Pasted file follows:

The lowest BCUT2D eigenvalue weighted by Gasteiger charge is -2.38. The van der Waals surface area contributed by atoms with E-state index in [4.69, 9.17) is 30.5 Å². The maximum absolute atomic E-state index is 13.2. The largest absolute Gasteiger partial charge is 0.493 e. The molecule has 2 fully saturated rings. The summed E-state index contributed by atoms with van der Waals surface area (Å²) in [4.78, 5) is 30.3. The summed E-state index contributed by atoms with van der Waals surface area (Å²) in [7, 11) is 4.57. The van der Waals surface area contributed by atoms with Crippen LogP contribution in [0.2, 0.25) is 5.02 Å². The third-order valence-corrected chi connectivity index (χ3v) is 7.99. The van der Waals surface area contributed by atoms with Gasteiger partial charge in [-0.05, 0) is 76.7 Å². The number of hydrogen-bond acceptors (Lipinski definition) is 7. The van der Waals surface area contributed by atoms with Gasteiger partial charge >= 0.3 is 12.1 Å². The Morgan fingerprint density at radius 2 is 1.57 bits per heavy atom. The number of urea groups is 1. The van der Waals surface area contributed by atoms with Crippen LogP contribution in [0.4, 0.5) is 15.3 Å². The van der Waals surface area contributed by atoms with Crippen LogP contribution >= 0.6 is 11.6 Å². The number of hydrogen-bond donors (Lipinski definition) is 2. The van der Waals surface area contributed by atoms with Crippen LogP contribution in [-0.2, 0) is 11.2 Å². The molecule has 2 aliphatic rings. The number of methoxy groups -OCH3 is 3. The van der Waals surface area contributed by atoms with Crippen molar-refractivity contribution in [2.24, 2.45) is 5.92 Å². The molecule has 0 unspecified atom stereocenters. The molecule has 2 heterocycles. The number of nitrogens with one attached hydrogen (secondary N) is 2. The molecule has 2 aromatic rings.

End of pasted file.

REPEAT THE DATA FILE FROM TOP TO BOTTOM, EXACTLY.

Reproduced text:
The lowest BCUT2D eigenvalue weighted by Gasteiger charge is -2.38. The van der Waals surface area contributed by atoms with E-state index in [4.69, 9.17) is 30.5 Å². The maximum absolute atomic E-state index is 13.2. The largest absolute Gasteiger partial charge is 0.493 e. The molecule has 2 fully saturated rings. The summed E-state index contributed by atoms with van der Waals surface area (Å²) in [4.78, 5) is 30.3. The summed E-state index contributed by atoms with van der Waals surface area (Å²) in [7, 11) is 4.57. The van der Waals surface area contributed by atoms with Crippen LogP contribution in [0.2, 0.25) is 5.02 Å². The third-order valence-corrected chi connectivity index (χ3v) is 7.99. The van der Waals surface area contributed by atoms with Gasteiger partial charge in [-0.05, 0) is 76.7 Å². The number of hydrogen-bond acceptors (Lipinski definition) is 7. The van der Waals surface area contributed by atoms with Gasteiger partial charge >= 0.3 is 12.1 Å². The Morgan fingerprint density at radius 2 is 1.57 bits per heavy atom. The number of urea groups is 1. The van der Waals surface area contributed by atoms with Crippen LogP contribution in [0.4, 0.5) is 15.3 Å². The van der Waals surface area contributed by atoms with Crippen LogP contribution >= 0.6 is 11.6 Å². The number of hydrogen-bond donors (Lipinski definition) is 2. The van der Waals surface area contributed by atoms with Crippen LogP contribution in [-0.2, 0) is 11.2 Å². The molecule has 2 aliphatic rings. The number of methoxy groups -OCH3 is 3. The van der Waals surface area contributed by atoms with Crippen molar-refractivity contribution in [2.24, 2.45) is 5.92 Å². The molecule has 0 unspecified atom stereocenters. The molecule has 2 heterocycles. The number of nitrogens with one attached hydrogen (secondary N) is 2. The molecule has 2 aromatic rings.